The Marathon Conspiracy by Gary Corby

Standard

MarathonConspiracy Digital Review: 1.

The Marathon Conspiracy is the fourth out­ing for ancient Greek proto-sleuth Nicolaos, and the first since his debut to spend much time in Athens. I was inter­ested to see how this went as the first time I thought Gary Corby’s Athens wasn’t quite as grim as I’d ima­gined it.

Either I’ve lightened up, or else this time round Athens is a little more cyn­ical. Not a lot, but it feels more like a func­tion­ing city. One of the reas­ons is that the book has a bit more depth in the lives of the cit­izens, par­tic­u­larly the women. The story is that the body of Hippias, last tyr­ant of Athens is found by two girls stay­ing at the temple in Brauron, in the east of Athens’s ter­rit­ory. However it seems that a scroll found with the body has gone miss­ing and one of the girls is found murdered. Nicolaos is put on the case to find out what the truth about the body is, and if the other girl is dead or captured.

The set­ting at the sanc­tu­ary in Brauron means that the female side of Athens is an import­ant part of the story. This poses a couple of prob­lems. One is that female his­tory for the period is poor. History was writ­ten by men, for men, about men. Women don’t appear much in it. Gary Corby has done an excel­lent job nego­ti­at­ing his way round this, but he also has another big­ger problem.

Being female in ancient Greece was lousy. It was effect­ively a life­time of being treated like a child. A good woman would be indoors weav­ing. It doesn’t sit well with mod­ern sens­ib­il­it­ies. So for example Nicolaos is get­ting mar­ried in the book to long­time squeeze Diotima. They’re both roughly 20s. In real­ity a Greek man 30+ would get mar­ried to a fif­teen year-old. In the books it’s clear that Nico and Diotima’s rela­tion­ship is highly irreg­u­lar. The slightly freak­ish social pos­i­tion of Diotima means that she can take a far more act­ive role in the story than real­ist­ic­ally you’d expect. It works. However while Corby bends real­ity for his heroine, many of the other women in the story have a worse time.

The domestic start to the story made it feel a little slower than the other books for me. Also the set­ting in Athens this time round made the place feel like more famil­iar ter­rit­ory. Nico wasn’t as isol­ated as he has been in The Ionia Sanction or Sacred Games. On the other the con­tinu­ity of the place sug­gests that Nico’s actions could have long-term con­sequences for him, which might add more peril in fol­low­ing books.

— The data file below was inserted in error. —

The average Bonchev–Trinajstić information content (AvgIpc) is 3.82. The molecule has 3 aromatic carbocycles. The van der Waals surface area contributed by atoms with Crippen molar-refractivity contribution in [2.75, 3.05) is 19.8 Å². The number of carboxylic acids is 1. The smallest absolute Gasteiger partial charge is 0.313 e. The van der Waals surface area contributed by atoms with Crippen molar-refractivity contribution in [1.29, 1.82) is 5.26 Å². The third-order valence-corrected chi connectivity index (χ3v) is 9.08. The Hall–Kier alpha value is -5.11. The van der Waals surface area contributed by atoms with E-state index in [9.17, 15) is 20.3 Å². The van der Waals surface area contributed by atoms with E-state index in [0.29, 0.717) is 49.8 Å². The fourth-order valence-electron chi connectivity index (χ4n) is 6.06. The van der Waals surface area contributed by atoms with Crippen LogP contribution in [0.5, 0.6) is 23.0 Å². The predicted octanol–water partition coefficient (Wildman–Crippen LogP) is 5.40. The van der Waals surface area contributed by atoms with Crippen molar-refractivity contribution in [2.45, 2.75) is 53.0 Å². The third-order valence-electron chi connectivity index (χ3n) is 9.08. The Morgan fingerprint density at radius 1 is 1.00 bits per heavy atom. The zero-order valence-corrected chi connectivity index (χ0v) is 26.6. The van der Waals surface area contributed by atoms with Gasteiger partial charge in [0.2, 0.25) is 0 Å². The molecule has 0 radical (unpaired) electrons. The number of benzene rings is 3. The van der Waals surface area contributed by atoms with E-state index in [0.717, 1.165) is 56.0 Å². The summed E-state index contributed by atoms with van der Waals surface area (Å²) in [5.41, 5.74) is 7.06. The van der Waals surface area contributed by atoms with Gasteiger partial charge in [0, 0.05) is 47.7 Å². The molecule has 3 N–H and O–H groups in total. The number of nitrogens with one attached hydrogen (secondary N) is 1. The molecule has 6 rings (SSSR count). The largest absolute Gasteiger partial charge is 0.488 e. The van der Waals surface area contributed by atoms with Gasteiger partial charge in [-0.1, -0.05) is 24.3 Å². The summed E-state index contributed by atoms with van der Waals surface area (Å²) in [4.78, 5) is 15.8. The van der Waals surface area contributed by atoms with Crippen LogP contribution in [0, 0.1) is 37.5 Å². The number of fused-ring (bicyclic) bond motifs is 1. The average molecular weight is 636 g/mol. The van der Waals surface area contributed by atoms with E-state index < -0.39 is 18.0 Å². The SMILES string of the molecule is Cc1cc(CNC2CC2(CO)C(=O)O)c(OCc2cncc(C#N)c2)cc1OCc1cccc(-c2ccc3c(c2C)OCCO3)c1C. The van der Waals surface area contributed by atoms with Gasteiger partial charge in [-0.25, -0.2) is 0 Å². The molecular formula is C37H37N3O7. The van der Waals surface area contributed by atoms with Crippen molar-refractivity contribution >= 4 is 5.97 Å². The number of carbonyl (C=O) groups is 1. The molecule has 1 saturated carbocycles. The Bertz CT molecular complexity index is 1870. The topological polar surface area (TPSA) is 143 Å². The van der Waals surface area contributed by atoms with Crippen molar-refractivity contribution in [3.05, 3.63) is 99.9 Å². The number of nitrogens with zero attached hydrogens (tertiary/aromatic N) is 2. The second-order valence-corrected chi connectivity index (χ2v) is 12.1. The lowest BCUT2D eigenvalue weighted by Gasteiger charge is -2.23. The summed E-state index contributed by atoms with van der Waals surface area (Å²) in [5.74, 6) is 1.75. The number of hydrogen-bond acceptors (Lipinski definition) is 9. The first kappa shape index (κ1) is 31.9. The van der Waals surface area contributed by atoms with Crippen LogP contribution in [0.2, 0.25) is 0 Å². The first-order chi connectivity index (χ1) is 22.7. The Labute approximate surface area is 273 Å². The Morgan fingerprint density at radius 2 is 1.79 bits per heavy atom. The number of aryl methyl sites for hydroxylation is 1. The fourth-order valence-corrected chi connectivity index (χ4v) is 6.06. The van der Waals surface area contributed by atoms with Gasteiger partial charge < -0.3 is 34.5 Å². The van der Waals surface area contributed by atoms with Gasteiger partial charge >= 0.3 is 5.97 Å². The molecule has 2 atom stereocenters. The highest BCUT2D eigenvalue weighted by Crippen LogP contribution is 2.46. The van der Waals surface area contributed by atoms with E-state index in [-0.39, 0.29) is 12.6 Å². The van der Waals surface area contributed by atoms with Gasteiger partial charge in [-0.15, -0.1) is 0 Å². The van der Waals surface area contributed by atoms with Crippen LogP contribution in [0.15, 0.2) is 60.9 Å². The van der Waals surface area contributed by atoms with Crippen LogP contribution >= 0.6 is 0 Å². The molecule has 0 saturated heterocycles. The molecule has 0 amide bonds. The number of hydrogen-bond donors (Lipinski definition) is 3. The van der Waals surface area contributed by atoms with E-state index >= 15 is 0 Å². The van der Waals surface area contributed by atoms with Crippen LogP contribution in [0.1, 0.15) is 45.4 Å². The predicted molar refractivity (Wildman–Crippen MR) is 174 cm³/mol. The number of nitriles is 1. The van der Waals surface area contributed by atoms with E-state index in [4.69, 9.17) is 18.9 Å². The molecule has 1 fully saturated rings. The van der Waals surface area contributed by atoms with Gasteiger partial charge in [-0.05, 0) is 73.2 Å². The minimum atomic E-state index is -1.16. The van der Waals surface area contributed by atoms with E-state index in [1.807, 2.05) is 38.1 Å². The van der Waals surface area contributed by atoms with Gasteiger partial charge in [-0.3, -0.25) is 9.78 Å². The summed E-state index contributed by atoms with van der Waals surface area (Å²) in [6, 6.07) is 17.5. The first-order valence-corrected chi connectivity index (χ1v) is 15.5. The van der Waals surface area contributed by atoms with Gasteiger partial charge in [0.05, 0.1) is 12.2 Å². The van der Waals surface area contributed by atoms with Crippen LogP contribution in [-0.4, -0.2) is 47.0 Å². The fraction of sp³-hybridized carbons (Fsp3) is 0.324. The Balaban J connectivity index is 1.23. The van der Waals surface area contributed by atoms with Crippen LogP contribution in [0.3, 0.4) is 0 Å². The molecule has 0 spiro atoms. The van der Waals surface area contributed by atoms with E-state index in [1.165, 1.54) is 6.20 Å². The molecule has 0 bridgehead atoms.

The book is a grower and the con­clu­sion works well. The threads are laid out before Corby pulls them together and there’s no dra­matic volte-face so that someone isn’t found to have wildly implaus­ible secret after all. There is per­haps one rev­el­a­tion that the reader doesn’t know about, but it doesn’t affect the main mys­tery. Finishing up, I got the sense that a story with Nicolaos as a Columbo-like fig­ure har­ry­ing and cajol­ing a sus­pect would play to Corby’s strengths of intrigue, social inter­play and his­tor­ical detail.

There could have been a danger that The Marathon Conspiracy would be a retread of The Pericles Commission. It’s not and it looks like the series could build impress­ively. I’m look­ing for­ward to read­ing Death Ex Machina next year.

You can read more reviews of The Marathon Conspiracy at Goodreads.

The Listener

TheListener
Standard

He never meant to throw her from the bal­cony. In a panic he looked round. There was no one else in the dimly lit theatre other than him­self and the girl who had con­fron­ted him.

Duncan Smith was used to meet­ing young women after shows. Women were the bulk of the audi­ence for his “Crossing the Divide” shows. Many did noth­ing for him, but he was often happy to offer com­fort to his younger female fans if they had someone. If they were will­ing enough, he’d sched­ule private time after a show to attempt a per­sonal séance with the depar­ted, and maybe some more intim­ate sup­port afterwards.